SIOUX CITY | First lady Michelle Obama brought her husband’s campaign message about early voting to the Sioux City Convention Center on Monday, bidding for more support from Iowa’s pivotal voting bloc.

"Eight more days to four more years," she said, to a chant of “Four more years” from the estimated crowd of 1,200 grassroots supporters.

The appearance was part of a series of recent campaign events to give President Barack Obama an advantage over Republican Mitt Romney among early voters in Iowa, one of a handful of swing states this election cycle.

She also campaigned in Iowa City on Monday; Vice President Joe Biden is scheduled to visit Iowa on Thursday.

Michelle Obama on Monday urged Iowans to cast ballots early and then make sure others get to the polls.

"That's the plan. Got it?" she said. “We can do this.”

She also focused on her husband’s support of women, pointing to the Lilly Ledbetter Fair Pay Act of 2009, which works to close the gap between how much men and women are paid. It was the first bill he signed after being elected.

Sharon Wellendorf, of Ida Grove, Iowa, who attended the rally, said she’s backing the president’s re-election bid because the administration has supported women. She also appreciates the health reform package that makes sure people with pre-existing medical conditions can't be denied coverage.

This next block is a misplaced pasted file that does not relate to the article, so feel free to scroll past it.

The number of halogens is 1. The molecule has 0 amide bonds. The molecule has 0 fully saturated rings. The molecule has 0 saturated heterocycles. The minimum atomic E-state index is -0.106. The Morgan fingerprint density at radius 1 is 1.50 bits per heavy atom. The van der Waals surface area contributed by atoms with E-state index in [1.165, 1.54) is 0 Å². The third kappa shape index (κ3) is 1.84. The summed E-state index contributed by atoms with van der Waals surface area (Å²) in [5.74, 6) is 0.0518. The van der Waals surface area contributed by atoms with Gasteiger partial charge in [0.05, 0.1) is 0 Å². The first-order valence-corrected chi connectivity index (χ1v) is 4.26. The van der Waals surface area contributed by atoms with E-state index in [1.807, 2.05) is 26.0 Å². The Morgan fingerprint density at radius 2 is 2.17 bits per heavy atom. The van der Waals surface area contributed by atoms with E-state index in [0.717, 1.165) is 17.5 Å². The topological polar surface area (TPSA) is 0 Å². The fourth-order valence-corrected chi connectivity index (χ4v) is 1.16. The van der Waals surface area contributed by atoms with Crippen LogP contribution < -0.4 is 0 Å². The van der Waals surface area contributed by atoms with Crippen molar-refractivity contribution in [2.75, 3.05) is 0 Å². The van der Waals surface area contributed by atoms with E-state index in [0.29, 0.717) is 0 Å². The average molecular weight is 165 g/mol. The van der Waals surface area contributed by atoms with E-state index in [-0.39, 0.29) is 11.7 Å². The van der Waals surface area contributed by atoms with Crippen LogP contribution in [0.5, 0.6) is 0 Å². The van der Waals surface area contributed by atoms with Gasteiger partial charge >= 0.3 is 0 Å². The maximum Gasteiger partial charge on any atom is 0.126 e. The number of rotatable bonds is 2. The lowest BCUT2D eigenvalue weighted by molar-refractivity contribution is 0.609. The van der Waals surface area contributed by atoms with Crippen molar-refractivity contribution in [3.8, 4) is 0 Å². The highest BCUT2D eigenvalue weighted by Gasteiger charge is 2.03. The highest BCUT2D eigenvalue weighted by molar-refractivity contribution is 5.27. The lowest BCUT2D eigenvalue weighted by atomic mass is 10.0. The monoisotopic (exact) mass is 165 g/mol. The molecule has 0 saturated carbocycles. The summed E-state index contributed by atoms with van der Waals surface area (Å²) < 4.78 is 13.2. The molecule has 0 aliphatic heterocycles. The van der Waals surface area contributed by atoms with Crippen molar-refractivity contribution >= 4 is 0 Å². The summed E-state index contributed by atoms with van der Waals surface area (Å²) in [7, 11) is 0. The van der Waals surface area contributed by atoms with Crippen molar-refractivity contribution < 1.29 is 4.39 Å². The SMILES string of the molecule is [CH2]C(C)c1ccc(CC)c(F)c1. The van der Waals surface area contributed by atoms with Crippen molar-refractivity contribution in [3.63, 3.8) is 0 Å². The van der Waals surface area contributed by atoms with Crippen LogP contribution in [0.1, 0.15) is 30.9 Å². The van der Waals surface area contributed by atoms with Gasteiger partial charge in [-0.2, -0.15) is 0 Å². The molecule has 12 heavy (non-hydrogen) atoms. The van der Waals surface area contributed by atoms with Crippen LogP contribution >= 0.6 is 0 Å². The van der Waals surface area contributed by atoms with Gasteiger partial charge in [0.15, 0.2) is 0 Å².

"The Obama administration has made my life better over four years," said Wellendorf, an administrator at Horn Memorial Hospital in Ida Grove.

Romney campaigned in Davenport, Iowa, on Monday in his last event before going off the campaign trail because of Hurricane Sandy striking the East Coast.

Michelle Obama told the Sioux City crowd that her husband was focused, in spite of a tight presidential contest, on making sure helpful resources go to areas hit by Sandy. She did not mention Romney by name but said her husband had a better approach to cutting wasteful spending while still investing in needed infrastructure improvements. The U.S. unemployment rate had been above 8 percent for all of Obama's time in office, until a drop in September to 7.8 percent.

Michelle Obama noted the number of private sector jobs has increased for 31 consecutive months.

Julia Kleinschmit, of Bow Valley, Neb., said women's votes could decide the election.

“We’re watching the grocery bill get higher, and so we are concerned about where this economy is going, as well as if I’m going to be able to make decisions on my own health,” she said.

With the final push before Election Day, Michelle Obama said volunteers and supporters need to work harder than ever before.

“We cannot turn back now. Not for our kids,” she said. “We have come so far, but we have so much more to do. We have more work to do.”


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